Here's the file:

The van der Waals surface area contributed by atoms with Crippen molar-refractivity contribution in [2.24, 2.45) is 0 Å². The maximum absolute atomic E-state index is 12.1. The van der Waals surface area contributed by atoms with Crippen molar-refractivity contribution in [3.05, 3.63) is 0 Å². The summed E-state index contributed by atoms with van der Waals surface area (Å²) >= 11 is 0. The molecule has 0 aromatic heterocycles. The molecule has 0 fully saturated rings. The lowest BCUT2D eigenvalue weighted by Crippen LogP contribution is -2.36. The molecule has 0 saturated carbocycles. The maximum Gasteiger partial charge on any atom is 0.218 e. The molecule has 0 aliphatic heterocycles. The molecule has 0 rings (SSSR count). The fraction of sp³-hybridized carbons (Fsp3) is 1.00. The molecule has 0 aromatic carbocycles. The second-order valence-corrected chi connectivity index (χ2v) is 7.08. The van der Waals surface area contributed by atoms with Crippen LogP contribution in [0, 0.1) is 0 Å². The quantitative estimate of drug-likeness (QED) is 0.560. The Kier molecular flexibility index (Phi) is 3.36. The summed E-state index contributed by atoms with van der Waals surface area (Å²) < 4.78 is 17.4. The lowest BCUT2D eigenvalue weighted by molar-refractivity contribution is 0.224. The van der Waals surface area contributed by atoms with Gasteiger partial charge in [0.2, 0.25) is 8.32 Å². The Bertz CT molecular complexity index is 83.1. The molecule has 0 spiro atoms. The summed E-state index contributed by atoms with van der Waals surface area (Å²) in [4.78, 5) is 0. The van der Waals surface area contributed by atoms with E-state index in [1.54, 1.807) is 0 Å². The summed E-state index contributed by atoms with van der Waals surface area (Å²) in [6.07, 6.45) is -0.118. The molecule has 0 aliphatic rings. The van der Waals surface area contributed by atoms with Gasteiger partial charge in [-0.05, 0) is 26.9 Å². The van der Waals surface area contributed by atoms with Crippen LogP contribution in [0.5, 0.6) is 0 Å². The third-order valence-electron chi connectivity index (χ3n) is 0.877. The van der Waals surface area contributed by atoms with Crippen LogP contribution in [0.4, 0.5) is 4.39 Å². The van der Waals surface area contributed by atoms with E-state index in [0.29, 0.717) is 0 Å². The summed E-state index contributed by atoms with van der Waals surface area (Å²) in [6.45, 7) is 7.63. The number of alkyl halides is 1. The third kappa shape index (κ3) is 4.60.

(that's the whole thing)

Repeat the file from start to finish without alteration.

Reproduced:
The van der Waals surface area contributed by atoms with Crippen molar-refractivity contribution in [2.24, 2.45) is 0 Å². The maximum absolute atomic E-state index is 12.1. The van der Waals surface area contributed by atoms with Crippen molar-refractivity contribution in [3.05, 3.63) is 0 Å². The summed E-state index contributed by atoms with van der Waals surface area (Å²) >= 11 is 0. The molecule has 0 aromatic heterocycles. The molecule has 0 fully saturated rings. The lowest BCUT2D eigenvalue weighted by Crippen LogP contribution is -2.36. The molecule has 0 saturated carbocycles. The maximum Gasteiger partial charge on any atom is 0.218 e. The molecule has 0 aliphatic heterocycles. The molecule has 0 rings (SSSR count). The fraction of sp³-hybridized carbons (Fsp3) is 1.00. The molecule has 0 aromatic carbocycles. The second-order valence-corrected chi connectivity index (χ2v) is 7.08. The van der Waals surface area contributed by atoms with Crippen LogP contribution in [0, 0.1) is 0 Å². The quantitative estimate of drug-likeness (QED) is 0.560. The Kier molecular flexibility index (Phi) is 3.36. The summed E-state index contributed by atoms with van der Waals surface area (Å²) < 4.78 is 17.4. The lowest BCUT2D eigenvalue weighted by molar-refractivity contribution is 0.224. The van der Waals surface area contributed by atoms with Gasteiger partial charge in [0.2, 0.25) is 8.32 Å². The Bertz CT molecular complexity index is 83.1. The molecule has 0 spiro atoms. The summed E-state index contributed by atoms with van der Waals surface area (Å²) in [4.78, 5) is 0. The van der Waals surface area contributed by atoms with E-state index in [1.54, 1.807) is 0 Å². The summed E-state index contributed by atoms with van der Waals surface area (Å²) in [6.07, 6.45) is -0.118. The molecule has 0 aliphatic rings. The van der Waals surface area contributed by atoms with Gasteiger partial charge in [-0.05, 0) is 26.9 Å². The van der Waals surface area contributed by atoms with Crippen LogP contribution in [0.5, 0.6) is 0 Å². The third-order valence-electron chi connectivity index (χ3n) is 0.877. The van der Waals surface area contributed by atoms with Crippen LogP contribution in [0.4, 0.5) is 4.39 Å². The van der Waals surface area contributed by atoms with E-state index in [0.29, 0.717) is 0 Å². The summed E-state index contributed by atoms with van der Waals surface area (Å²) in [6.45, 7) is 7.63. The number of alkyl halides is 1. The third kappa shape index (κ3) is 4.60.